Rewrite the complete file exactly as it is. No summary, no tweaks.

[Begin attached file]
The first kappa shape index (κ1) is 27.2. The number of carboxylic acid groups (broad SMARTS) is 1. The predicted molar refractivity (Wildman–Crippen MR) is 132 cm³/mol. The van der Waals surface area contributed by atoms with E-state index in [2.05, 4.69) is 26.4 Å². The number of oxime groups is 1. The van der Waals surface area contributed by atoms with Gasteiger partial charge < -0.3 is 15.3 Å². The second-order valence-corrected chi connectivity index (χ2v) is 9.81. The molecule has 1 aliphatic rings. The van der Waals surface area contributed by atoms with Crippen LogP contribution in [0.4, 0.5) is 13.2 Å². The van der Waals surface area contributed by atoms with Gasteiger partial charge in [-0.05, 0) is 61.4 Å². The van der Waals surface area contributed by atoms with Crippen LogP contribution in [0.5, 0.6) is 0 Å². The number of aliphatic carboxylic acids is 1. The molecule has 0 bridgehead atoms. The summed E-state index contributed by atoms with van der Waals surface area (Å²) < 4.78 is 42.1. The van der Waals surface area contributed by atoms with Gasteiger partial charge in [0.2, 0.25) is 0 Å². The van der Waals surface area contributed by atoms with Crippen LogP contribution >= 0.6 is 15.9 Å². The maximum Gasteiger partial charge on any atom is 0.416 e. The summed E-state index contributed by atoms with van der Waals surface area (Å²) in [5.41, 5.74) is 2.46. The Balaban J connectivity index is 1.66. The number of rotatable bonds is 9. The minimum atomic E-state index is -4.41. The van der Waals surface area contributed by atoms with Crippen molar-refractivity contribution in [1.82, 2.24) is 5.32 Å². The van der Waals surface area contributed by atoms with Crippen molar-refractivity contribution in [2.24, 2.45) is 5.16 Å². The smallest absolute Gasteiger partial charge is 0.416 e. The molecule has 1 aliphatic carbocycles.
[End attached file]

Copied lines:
The first kappa shape index (κ1) is 27.2. The number of carboxylic acid groups (broad SMARTS) is 1. The predicted molar refractivity (Wildman–Crippen MR) is 132 cm³/mol. The van der Waals surface area contributed by atoms with E-state index in [2.05, 4.69) is 26.4 Å². The number of oxime groups is 1. The van der Waals surface area contributed by atoms with Gasteiger partial charge < -0.3 is 15.3 Å². The second-order valence-corrected chi connectivity index (χ2v) is 9.81. The molecule has 1 aliphatic rings. The van der Waals surface area contributed by atoms with Crippen LogP contribution in [0.4, 0.5) is 13.2 Å². The van der Waals surface area contributed by atoms with Gasteiger partial charge in [-0.05, 0) is 61.4 Å². The van der Waals surface area contributed by atoms with Crippen LogP contribution in [0.5, 0.6) is 0 Å². The number of aliphatic carboxylic acids is 1. The molecule has 0 bridgehead atoms. The summed E-state index contributed by atoms with van der Waals surface area (Å²) < 4.78 is 42.1. The van der Waals surface area contributed by atoms with Gasteiger partial charge in [0.2, 0.25) is 0 Å². The van der Waals surface area contributed by atoms with Crippen LogP contribution >= 0.6 is 15.9 Å². The maximum Gasteiger partial charge on any atom is 0.416 e. The summed E-state index contributed by atoms with van der Waals surface area (Å²) in [5.41, 5.74) is 2.46. The Balaban J connectivity index is 1.66. The number of rotatable bonds is 9. The minimum atomic E-state index is -4.41. The van der Waals surface area contributed by atoms with Crippen molar-refractivity contribution in [1.82, 2.24) is 5.32 Å². The van der Waals surface area contributed by atoms with Crippen molar-refractivity contribution in [2.24, 2.45) is 5.16 Å². The smallest absolute Gasteiger partial charge is 0.416 e. The molecule has 1 aliphatic carbocycles.